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Don’t Get Burned by Travel Scams: Here are Tips to Stay Safe

If you’re like many people around the country, when you plan a vacation, whether domestically or internationally, you take steps to save your pennies and enjoy a trip on a budget. You no doubt carefully research accommodation options, find the cheapest airfares possible, and source affordable tours and restaurant options.

However, do you stop to think about how much money you could blow if you get burned by a travel scam? Sadly, these days there are lots of scams around, so you really need to be careful, both when making bookings before you go on your trip, and once you arrive at your destination(s). Read on for some tips you can follow to protect yourself and your finances on your next vacation.

Authenticate Companies Before You Book and Pay

First up, always authenticate all companies you’re considering booking with before you get out your credit card or other payment method. These days, while there are lots of great online sites offering excellent deals, there are also more scams set up online too. Criminals create fake websites, or upload fake listings on legitimate booking websites, just to get contact information from unsuspecting consumers and, of course, their payment information, too.

As such, verify the authenticity of the person or firm you’re dealing with. Just reading reviews isn’t enough, unfortunately. These can be fraudulently created, so do external research. For instance, start by seeing if there are any inconsistencies in the details provided. Plus, if you can find a phone number listed, dial it and chat to the owner or manager of the company to verify the information you have seen about things like the venue’s location, rates, inclusions and more. If you can’t get through to anyone, this will alert you to a scam, too.

If no phone number is listed, at least send an email to the provider and ask them to get back to you with a contact number so you can call. When chatting with people, ask plenty of questions, and don’t be put off if you get push-back from those who don’t want to answer queries – if they won’t give you the information you’re after, see it as a red flag.

Complete Transactions Carefully

Next, even if you do feel safe about going ahead with a booking, ensure you complete all transactions carefully. Start by asking for written confirmation of the price before you hand over any sensitive information. Your quote should include details such as the number of nights you want to stay or days you want to hire a car for, plus things like the type of room or vehicle you’re booking, details of what exactly is included in a service, what extra charges could be added to your bill, and other details.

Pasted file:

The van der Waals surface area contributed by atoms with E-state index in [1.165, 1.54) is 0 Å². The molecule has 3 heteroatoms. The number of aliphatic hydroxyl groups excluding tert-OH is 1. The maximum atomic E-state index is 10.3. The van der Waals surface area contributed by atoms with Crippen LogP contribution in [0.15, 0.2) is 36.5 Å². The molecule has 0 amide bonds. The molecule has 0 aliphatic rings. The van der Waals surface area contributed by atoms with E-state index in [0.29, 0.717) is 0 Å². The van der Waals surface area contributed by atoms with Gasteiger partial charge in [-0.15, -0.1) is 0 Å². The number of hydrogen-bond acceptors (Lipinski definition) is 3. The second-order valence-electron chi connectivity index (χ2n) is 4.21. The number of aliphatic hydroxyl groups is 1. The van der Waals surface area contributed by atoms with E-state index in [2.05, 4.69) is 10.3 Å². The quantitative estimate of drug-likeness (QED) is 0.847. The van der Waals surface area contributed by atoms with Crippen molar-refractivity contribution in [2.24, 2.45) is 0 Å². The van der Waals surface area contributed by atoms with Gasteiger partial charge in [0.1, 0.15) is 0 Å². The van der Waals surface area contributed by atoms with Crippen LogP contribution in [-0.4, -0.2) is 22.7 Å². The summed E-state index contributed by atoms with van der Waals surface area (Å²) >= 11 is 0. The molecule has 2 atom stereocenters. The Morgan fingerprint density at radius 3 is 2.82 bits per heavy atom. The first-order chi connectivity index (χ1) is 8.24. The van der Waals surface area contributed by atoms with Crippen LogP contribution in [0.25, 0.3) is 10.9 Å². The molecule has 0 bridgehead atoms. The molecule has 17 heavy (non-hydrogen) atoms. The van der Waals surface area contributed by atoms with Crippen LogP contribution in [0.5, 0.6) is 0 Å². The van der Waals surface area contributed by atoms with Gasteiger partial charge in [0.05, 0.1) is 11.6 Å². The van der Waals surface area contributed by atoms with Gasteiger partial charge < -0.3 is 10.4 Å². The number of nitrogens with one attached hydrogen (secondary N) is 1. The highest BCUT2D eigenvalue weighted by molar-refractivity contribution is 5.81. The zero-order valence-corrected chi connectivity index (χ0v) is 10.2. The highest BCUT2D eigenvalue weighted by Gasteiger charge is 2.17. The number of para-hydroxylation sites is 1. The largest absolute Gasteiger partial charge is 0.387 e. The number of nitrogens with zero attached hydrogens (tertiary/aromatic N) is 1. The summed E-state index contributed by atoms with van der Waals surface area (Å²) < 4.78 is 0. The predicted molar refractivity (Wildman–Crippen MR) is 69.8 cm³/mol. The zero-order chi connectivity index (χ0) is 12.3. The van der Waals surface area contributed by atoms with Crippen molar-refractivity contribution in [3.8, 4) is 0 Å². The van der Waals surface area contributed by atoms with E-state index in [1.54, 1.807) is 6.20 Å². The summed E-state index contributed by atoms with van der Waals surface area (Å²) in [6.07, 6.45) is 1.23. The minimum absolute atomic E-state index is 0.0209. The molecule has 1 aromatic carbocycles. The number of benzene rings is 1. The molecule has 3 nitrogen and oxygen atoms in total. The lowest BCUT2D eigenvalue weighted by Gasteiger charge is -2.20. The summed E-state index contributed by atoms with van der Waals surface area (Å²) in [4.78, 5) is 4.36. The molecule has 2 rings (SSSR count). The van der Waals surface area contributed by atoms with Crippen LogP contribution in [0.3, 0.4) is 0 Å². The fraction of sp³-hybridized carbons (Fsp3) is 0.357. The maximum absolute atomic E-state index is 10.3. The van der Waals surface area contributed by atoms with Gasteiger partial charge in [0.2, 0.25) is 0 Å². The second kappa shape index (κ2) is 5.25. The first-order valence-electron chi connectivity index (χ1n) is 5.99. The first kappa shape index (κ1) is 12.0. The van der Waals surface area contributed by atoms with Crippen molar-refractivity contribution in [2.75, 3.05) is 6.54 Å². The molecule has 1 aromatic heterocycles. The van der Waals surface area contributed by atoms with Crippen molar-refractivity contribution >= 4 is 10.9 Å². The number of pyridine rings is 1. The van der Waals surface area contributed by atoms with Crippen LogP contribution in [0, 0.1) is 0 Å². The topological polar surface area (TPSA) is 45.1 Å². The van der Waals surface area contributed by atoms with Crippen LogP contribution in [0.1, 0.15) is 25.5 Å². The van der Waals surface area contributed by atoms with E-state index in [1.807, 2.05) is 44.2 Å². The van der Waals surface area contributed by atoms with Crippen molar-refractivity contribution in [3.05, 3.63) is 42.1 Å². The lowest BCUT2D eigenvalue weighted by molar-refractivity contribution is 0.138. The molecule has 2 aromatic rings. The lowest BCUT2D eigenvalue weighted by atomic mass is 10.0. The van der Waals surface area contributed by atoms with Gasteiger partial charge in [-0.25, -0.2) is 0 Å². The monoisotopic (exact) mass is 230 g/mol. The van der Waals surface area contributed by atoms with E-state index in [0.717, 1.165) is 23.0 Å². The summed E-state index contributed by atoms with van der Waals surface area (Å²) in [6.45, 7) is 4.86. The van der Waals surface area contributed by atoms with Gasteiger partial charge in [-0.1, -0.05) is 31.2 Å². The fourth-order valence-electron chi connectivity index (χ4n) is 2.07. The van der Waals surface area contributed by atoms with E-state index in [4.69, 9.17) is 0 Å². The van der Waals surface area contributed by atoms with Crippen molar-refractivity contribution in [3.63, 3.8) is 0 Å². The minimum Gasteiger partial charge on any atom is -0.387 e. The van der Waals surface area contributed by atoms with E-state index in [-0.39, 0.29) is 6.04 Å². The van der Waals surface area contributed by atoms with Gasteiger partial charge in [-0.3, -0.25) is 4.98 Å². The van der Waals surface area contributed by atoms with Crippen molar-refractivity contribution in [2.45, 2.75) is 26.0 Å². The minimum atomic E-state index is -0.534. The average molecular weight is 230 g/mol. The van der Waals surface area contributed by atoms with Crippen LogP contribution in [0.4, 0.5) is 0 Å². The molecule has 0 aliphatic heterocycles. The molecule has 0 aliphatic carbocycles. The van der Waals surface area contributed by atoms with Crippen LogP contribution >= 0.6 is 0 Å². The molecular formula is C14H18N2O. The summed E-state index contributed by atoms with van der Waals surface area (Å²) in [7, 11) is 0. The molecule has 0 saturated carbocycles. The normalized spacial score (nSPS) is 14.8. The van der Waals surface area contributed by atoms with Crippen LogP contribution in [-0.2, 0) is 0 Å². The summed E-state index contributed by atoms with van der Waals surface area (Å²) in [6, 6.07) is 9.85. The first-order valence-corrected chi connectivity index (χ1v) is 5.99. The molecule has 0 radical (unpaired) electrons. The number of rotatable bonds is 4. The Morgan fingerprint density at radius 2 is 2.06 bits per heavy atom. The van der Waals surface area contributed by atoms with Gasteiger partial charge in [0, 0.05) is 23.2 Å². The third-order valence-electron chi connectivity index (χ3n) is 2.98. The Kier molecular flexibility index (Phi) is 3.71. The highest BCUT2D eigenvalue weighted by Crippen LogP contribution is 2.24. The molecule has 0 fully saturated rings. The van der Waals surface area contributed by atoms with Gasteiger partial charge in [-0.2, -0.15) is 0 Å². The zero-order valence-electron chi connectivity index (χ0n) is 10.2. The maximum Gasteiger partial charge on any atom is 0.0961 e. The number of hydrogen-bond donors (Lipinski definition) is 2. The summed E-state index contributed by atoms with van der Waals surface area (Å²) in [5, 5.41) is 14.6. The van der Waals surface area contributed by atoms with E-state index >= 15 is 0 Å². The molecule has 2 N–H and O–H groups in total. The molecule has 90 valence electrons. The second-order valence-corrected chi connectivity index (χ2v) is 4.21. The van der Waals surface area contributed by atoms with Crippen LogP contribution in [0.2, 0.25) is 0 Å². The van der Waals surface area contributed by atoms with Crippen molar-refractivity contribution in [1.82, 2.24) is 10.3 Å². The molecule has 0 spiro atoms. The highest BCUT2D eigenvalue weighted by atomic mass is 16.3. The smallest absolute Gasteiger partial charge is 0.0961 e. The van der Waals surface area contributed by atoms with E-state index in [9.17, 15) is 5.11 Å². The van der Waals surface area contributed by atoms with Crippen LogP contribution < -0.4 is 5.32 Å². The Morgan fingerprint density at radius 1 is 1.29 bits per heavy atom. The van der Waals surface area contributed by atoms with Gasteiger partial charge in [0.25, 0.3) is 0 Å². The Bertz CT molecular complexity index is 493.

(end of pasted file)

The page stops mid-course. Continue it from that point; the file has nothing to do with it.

Then, when you’re ready to pay, only ever use secure payment options. Don’t agree to deposit funds into a foreign bank account, or provide your financial information via an email or any other type of unsecured pathway. This is how many people get scammed. Avoid online escrow services and wire transfers too, as payments usually can’t be traced using these options.

When paying online with a credit or debit card, only ever type in your details on a site that’s secure. You should be on a HTMLS URL, and see that transactions are being handled by a trusted processing payment gateway that doesn’t store financial or other data. Once a transaction is complete, keep copies of all your payment references and receipts too, just in case you need to refer back to them at any stage.

Steer Clear of Suspicious Offers of Help

Lastly, be aware of some common in-person scams, too. In particular, a big one is people approaching you at airports, train and bus stations, and other transport hubs, and telling you that the hotel, attraction or other spot you want to be taken to is closed at the moment. They then offer to provide you with a better solution. This is usually a blatant lie, and potentially a trap.

If you accept the driver’s offer of assistance, you may find yourself taken to a venue where a thief is lying in wait to steal for you. Alternatively, the taxi driver may be receiving a commission to take you to a different attraction or accommodation option, so that this establishment gets your business instead of your original chosen provider.

If you get into a situation where a “helpful” strange is pressuring you to change your plans, steer clear of them, and stick to your original plans. Find a legitimate cab service (often real companies will display certain logos or other proof of credibility on their vehicles or other ID), or choose a car-sharing service, public transport, or a hire car to get around.